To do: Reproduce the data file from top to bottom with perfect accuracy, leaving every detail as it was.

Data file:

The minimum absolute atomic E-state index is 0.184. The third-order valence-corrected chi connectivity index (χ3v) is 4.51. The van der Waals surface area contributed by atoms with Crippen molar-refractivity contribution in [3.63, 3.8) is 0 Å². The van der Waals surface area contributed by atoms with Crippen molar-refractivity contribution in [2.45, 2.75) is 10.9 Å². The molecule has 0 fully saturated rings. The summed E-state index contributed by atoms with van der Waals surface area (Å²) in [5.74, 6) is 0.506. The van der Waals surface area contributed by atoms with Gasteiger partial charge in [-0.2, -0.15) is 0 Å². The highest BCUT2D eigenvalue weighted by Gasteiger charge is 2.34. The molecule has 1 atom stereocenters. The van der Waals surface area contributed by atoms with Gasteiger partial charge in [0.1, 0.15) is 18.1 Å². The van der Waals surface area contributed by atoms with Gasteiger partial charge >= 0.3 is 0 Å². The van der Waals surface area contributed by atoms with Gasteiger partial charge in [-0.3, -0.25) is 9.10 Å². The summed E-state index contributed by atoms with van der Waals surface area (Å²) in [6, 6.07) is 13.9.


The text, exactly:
The minimum absolute atomic E-state index is 0.184. The third-order valence-corrected chi connectivity index (χ3v) is 4.51. The van der Waals surface area contributed by atoms with Crippen molar-refractivity contribution in [3.63, 3.8) is 0 Å². The van der Waals surface area contributed by atoms with Crippen molar-refractivity contribution in [2.45, 2.75) is 10.9 Å². The molecule has 0 fully saturated rings. The summed E-state index contributed by atoms with van der Waals surface area (Å²) in [5.74, 6) is 0.506. The van der Waals surface area contributed by atoms with Gasteiger partial charge in [-0.2, -0.15) is 0 Å². The highest BCUT2D eigenvalue weighted by Gasteiger charge is 2.34. The molecule has 1 atom stereocenters. The van der Waals surface area contributed by atoms with Gasteiger partial charge in [0.1, 0.15) is 18.1 Å². The van der Waals surface area contributed by atoms with Gasteiger partial charge >= 0.3 is 0 Å². The van der Waals surface area contributed by atoms with Gasteiger partial charge in [-0.3, -0.25) is 9.10 Å². The summed E-state index contributed by atoms with van der Waals surface area (Å²) in [6, 6.07) is 13.9.